5. Feel your emotions in your body. We often feel our emotions in our physical body. Anxiety before a job interview may leave us with tight muscles or sweaty palms, and as we walk to the door to pick up our significant other for a date we may feel like we are walking lightly and our hearts are pounding with excitement. These are only a few common examples of how we feel emotions physically. But researchers have found that different emotions are universally associated with feeling activation in specific parts of the body.
Consistent patterns of bodily sensations are associated with each of the six basic emotions: anger, fear, disgust, happiness, surprise and sadness. Emotional feelings are associated with discrete yet partially overlapping bodily sensations: decreased limb sensations with sadness, increased sensations in the upper limbs with anger, sensations around the throat and the digestive system with disgust, sensations in the chest with surprise and fear, and enhanced sensations all over the body with happiness.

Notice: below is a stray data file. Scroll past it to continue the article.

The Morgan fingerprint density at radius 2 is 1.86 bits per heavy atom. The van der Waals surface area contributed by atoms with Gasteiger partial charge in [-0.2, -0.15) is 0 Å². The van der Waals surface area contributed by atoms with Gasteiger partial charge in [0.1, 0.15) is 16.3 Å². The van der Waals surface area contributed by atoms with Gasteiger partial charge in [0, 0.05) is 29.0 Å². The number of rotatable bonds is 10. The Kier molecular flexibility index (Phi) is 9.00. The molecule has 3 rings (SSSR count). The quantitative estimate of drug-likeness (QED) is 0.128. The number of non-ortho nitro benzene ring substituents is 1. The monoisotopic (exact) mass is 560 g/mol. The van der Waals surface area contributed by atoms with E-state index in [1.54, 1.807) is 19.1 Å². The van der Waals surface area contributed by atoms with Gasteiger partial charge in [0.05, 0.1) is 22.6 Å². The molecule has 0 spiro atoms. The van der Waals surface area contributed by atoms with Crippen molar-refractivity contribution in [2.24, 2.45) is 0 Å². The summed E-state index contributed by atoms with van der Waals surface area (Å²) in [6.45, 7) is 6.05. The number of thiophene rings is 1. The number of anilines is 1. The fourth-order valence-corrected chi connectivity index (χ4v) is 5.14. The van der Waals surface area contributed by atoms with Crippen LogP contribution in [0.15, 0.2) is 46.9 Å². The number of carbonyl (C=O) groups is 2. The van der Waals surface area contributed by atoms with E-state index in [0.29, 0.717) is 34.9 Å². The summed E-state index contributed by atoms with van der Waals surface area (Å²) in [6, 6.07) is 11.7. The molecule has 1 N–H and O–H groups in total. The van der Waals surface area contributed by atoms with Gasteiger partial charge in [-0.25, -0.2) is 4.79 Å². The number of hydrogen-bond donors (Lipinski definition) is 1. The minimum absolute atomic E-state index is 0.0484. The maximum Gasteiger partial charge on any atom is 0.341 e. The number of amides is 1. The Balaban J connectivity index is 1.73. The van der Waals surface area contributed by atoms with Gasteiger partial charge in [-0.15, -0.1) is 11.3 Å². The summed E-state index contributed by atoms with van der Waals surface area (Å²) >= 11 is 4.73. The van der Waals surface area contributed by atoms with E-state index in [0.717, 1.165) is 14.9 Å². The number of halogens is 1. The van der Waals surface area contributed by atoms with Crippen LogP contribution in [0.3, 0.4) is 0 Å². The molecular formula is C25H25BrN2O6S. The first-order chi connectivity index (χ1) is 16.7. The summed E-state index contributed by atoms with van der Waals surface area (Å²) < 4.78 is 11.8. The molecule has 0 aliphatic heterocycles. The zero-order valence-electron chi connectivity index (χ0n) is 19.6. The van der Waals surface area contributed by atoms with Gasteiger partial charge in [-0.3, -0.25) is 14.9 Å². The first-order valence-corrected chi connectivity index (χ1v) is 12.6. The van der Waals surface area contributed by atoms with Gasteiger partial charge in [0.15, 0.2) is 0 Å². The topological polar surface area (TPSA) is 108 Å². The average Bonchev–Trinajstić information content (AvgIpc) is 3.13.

“Train yourself to sense your emotions via sensations in your body.”
6. Bust the myth of bad emotions. We too often get stuck in an antagonistic relationship with our emotions, thinking of them as bad and something that we should suppress. But at the end of the day, emotions, even challenging ones like anger, are data. They exist to help us. Overcoming this mindset that there are good and bad emotions is one of the hardest parts of practicing emotional intelligence, but it’s also extremely liberating. Once you truly make emotions your ally, you are empowered to take control of your life. The first step is acknowledging that emotions are providing you with valuable information.